Forecasted high winds fan concerns over growing Caldor Fire

A wildfire blazing through California’s El Dorado County grew to more than 82,000 acres burned as of Saturday morning, forcing the continued closure of a highway between Lake Tahoe and Sacramento. Authorities in the area are concerned that the up to 40 mph winds forecast for Saturday will fan the flames of the Caldor Fire, according to a CBS Sacramento report.

So far, the Caldor Fire has destroyed 245 homes and threatens 15,000 other structures. Cal Fire said Saturday the fire, which started a week ago, is zero percent contained. 

The 46-mile stretch of Interstate 50 closed Friday remained shut into the weekend as the fire grew, CBS Sacramento reported

“Given the forecast that we have for the weekend with wind gusts 25 to 35 miles per hour, we have no idea what that is going to do with the fire,” spokesman for Caltrans Steve Nelson said.

Officials feared the winds would drive the fire toward traffic.

“We started to receive debris on the freeway, making it dangerous for cars to pass. We are going to invest everything we can to hold the fire south of 50,” Cal Fire operations section chief Eric Schwarts said.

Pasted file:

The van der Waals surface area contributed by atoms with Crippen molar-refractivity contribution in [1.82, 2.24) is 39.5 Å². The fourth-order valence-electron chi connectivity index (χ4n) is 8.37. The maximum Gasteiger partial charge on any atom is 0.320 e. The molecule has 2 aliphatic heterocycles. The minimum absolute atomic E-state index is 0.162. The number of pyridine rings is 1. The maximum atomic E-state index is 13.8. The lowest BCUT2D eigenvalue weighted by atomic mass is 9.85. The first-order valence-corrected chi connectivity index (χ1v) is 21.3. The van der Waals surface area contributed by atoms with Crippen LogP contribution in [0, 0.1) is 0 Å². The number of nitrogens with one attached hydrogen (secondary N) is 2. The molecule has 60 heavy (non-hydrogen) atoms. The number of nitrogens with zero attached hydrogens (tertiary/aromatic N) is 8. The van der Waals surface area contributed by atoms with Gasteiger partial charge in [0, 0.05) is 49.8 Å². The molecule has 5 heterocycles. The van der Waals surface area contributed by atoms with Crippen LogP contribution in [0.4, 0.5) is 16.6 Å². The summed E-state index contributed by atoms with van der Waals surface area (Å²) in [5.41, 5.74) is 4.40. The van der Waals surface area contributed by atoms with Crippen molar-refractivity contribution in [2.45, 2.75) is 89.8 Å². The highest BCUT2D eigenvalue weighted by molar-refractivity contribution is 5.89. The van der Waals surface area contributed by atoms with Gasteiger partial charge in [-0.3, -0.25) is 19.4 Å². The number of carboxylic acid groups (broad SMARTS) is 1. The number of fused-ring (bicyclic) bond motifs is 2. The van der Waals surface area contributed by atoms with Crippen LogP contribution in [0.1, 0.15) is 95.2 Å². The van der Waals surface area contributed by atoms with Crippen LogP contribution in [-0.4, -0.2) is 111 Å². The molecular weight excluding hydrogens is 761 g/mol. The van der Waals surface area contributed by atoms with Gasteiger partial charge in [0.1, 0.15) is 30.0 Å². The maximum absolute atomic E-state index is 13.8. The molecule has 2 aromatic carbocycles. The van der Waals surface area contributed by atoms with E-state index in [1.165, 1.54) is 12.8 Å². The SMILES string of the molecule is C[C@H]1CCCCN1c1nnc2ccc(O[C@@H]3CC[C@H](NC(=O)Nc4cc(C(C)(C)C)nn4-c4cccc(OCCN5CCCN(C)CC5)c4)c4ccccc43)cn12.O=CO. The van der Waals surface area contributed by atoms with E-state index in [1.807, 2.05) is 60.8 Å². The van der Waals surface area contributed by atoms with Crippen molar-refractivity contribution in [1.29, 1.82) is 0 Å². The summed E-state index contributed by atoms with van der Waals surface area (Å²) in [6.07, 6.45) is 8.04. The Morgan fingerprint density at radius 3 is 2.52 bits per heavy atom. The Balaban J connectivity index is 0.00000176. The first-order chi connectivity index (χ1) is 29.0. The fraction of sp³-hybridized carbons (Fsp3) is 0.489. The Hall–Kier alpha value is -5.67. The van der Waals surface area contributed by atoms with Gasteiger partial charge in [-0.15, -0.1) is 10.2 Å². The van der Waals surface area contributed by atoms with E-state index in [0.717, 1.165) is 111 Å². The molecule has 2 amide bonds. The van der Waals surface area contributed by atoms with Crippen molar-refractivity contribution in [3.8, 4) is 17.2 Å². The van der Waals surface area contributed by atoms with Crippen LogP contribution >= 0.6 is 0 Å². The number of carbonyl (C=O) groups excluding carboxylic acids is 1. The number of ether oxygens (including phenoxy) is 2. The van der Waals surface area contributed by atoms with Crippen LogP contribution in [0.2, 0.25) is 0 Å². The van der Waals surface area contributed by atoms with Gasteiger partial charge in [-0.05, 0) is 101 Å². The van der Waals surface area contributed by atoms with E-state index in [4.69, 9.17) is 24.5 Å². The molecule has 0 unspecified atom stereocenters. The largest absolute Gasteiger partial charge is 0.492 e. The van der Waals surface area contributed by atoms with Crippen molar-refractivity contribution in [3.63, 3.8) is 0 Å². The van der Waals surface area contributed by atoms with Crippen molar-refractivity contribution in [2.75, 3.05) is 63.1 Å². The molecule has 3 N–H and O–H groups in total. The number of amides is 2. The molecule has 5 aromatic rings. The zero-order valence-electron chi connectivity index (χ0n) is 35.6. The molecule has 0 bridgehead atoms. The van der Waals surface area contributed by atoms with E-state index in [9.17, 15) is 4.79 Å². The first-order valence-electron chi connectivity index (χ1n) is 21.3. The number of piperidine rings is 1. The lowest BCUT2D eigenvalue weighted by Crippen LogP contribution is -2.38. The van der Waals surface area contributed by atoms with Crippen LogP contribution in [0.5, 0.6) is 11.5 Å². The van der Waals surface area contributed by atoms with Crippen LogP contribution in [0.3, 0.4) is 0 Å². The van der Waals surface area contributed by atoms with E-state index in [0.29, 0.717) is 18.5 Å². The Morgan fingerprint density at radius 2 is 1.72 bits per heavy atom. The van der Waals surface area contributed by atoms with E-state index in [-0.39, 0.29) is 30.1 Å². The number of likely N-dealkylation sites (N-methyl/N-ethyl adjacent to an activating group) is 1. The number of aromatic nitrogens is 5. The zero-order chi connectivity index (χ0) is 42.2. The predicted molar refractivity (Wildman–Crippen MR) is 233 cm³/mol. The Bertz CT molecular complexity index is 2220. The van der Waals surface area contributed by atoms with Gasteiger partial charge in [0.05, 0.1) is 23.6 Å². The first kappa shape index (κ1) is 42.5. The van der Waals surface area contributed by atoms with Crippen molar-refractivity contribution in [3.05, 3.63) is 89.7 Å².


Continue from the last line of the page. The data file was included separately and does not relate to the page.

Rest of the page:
The Caldor Fire is one of 13 fires burning in the state, including the mammoth Dixie Fire, which had burned more than 714,219 acres as of Saturday morning and is only 35% contained. The Dixie Fire, the second largest in the state’s history, has destroyed more than 1,200 homes and forced evacuations in Plumas County on Friday. Two years of drought have helped the fires spread through the dry grass, brush and forest, the Associated Press reported.

New satellite photos released Friday by the National Oceanic and Atmospheric Administration show smoke stretching across the state and into the Pacific Northwest.

California isn’t the only state struggling to cope with wildfires. Ninety-six large fires in a dozen states have burned a total 2,427,574 acres, according to data released Saturday by the National Interagency Fire Center — nearly 3,800 square miles.

According to the Associated Press, firefighters are being taxed by intense fires across the region in a nearly year-round season. Fire patterns used to migrate in seasons from the Southwest to the Rockies, to the Pacific Northwest and then California, allowing fire crews to move from one place to the next, Anthony Scardina, deputy regional forester for the U.S. Forest Service, told the AP. 

“But the problem is all of those seasons are starting to overlap,” Scardina said.